For our ecoBirdy project we wanted to do something different. Not easy in 2017 when already everything – when it comes to consumer goods – seems to exist. We were researching about sustainability, about sustainable materials.
But honestly, how could we think about sustainability and at the same time producing something new, in a world where an excess of consumer goods already exists?
Continuing our researches we focussed on plastic and its recycling. Plastic is such a guilty material, maybe we could in any way give plastic a better standing? We wanted to deepen our knowledge about it. Getting more and more into the topic we were, frankly said, shocked! When it comes to plastic, usually everybody’s first thought is packaging, mainly for food and beverage. Reading in-depth statistics and reports about plastic we found out it is plastic toys though that play a significant role.
We want to share some of these facts with you:
1. Toys are the most intensive users of plastics amongst consumer goods, about 15 times higher than plastic used in food packaging*
2. The plastic of only one piece of toy is comparable to 500 bottle caps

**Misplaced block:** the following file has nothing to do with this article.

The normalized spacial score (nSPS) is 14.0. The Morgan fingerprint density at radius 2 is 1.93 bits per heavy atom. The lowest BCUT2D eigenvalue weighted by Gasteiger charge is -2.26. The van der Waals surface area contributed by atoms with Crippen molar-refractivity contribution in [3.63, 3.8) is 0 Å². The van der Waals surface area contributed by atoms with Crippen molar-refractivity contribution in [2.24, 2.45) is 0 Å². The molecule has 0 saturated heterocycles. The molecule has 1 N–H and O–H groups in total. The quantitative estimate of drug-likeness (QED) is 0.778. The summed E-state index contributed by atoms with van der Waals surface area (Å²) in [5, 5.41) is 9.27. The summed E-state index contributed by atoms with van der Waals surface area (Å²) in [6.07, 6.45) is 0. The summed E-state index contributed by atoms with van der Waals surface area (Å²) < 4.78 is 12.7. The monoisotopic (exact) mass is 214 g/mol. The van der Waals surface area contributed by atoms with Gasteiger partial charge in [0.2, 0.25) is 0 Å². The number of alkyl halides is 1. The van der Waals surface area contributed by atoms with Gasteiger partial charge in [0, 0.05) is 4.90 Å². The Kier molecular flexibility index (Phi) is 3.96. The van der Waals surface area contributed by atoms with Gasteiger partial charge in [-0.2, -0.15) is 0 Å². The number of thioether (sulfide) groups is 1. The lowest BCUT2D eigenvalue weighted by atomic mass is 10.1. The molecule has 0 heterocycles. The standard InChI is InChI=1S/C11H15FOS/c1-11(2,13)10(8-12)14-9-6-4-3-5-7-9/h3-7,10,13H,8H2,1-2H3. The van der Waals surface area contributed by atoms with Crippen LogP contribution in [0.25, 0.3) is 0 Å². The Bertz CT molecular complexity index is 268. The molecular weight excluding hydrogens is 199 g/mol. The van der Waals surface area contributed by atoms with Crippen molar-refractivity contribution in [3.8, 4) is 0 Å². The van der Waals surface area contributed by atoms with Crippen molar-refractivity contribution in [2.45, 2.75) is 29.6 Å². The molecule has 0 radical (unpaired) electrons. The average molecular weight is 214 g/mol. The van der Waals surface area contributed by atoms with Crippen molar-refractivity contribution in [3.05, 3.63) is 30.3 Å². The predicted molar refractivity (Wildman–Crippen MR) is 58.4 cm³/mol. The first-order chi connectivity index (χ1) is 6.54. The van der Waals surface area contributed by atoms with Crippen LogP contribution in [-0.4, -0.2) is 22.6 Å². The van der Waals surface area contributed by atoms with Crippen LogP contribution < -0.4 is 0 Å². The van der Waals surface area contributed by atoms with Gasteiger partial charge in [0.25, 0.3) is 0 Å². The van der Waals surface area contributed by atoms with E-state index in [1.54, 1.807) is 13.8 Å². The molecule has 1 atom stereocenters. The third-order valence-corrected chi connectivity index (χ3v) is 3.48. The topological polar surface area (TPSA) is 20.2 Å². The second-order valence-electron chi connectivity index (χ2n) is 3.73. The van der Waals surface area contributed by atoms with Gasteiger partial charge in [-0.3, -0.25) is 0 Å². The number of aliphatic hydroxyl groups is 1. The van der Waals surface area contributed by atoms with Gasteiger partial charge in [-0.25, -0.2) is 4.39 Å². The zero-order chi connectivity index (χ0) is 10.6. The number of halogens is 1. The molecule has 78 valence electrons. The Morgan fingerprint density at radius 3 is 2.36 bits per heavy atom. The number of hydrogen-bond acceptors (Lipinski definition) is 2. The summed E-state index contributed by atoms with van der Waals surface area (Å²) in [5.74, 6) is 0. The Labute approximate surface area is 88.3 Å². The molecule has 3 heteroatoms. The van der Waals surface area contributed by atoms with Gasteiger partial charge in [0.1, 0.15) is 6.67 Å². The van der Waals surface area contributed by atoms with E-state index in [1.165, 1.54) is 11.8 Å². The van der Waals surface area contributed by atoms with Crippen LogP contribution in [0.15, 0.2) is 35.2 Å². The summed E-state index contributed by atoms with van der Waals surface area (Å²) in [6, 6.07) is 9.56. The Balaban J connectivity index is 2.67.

3. 90% of toys are made of plastic**
4. 40% of these toys have a lifetime of only 4 months**
5. Usual plastic toys are not widely recycled, in the UK 8.5 million new and usable toys are landfilled every single year*
So after all our researches we knew we wanted to recycle the plastic of toys. Babies and toddlers from the age of 0 to 3 years grow fast and their abilities and interests even faster. The lifetime of their toys (be played) therefore is approximately – in most cases – not longer than only 4 months. We decided to give these toys a new life, but not only as any product. No. We rather wanted to get them reused from the kids where they had come from. So we chose to collect old, unused and broken plastic toys, recycle the plastic of these and make furniture for kids staring from the age of 4. From this age children start needing their own spaces. With ecoBirdy thus we are aiming to offer the possibility to children to create their first own spaces, but also to better understand and raise awareness for sustainability. We think that starting with the little ones can have the biggest impacts for the future of our earth.
* UNEP, Valuing Plastic report 2014